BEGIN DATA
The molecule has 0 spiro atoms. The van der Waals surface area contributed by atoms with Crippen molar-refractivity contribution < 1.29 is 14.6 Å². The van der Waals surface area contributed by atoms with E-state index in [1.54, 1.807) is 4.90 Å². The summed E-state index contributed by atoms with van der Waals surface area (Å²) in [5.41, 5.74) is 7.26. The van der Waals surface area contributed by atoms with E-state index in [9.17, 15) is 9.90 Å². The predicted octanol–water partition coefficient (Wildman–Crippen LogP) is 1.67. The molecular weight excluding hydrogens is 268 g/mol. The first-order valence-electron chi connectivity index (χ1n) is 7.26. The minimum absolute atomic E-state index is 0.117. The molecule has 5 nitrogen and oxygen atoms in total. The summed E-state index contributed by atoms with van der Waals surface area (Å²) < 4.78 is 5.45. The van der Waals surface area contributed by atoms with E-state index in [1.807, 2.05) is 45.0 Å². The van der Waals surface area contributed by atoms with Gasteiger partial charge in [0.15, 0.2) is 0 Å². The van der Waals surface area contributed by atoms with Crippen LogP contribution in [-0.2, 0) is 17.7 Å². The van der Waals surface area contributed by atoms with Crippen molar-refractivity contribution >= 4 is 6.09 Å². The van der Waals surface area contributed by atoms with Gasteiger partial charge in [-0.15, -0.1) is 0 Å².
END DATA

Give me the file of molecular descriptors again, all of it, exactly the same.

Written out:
The molecule has 0 spiro atoms. The van der Waals surface area contributed by atoms with Crippen molar-refractivity contribution < 1.29 is 14.6 Å². The van der Waals surface area contributed by atoms with E-state index in [1.54, 1.807) is 4.90 Å². The summed E-state index contributed by atoms with van der Waals surface area (Å²) in [5.41, 5.74) is 7.26. The van der Waals surface area contributed by atoms with E-state index in [9.17, 15) is 9.90 Å². The predicted octanol–water partition coefficient (Wildman–Crippen LogP) is 1.67. The molecular weight excluding hydrogens is 268 g/mol. The first-order valence-electron chi connectivity index (χ1n) is 7.26. The minimum absolute atomic E-state index is 0.117. The molecule has 5 nitrogen and oxygen atoms in total. The summed E-state index contributed by atoms with van der Waals surface area (Å²) < 4.78 is 5.45. The van der Waals surface area contributed by atoms with E-state index in [1.807, 2.05) is 45.0 Å². The van der Waals surface area contributed by atoms with Gasteiger partial charge in [0.15, 0.2) is 0 Å². The van der Waals surface area contributed by atoms with Crippen LogP contribution in [-0.2, 0) is 17.7 Å². The van der Waals surface area contributed by atoms with Crippen molar-refractivity contribution >= 4 is 6.09 Å². The van der Waals surface area contributed by atoms with Gasteiger partial charge in [-0.15, -0.1) is 0 Å².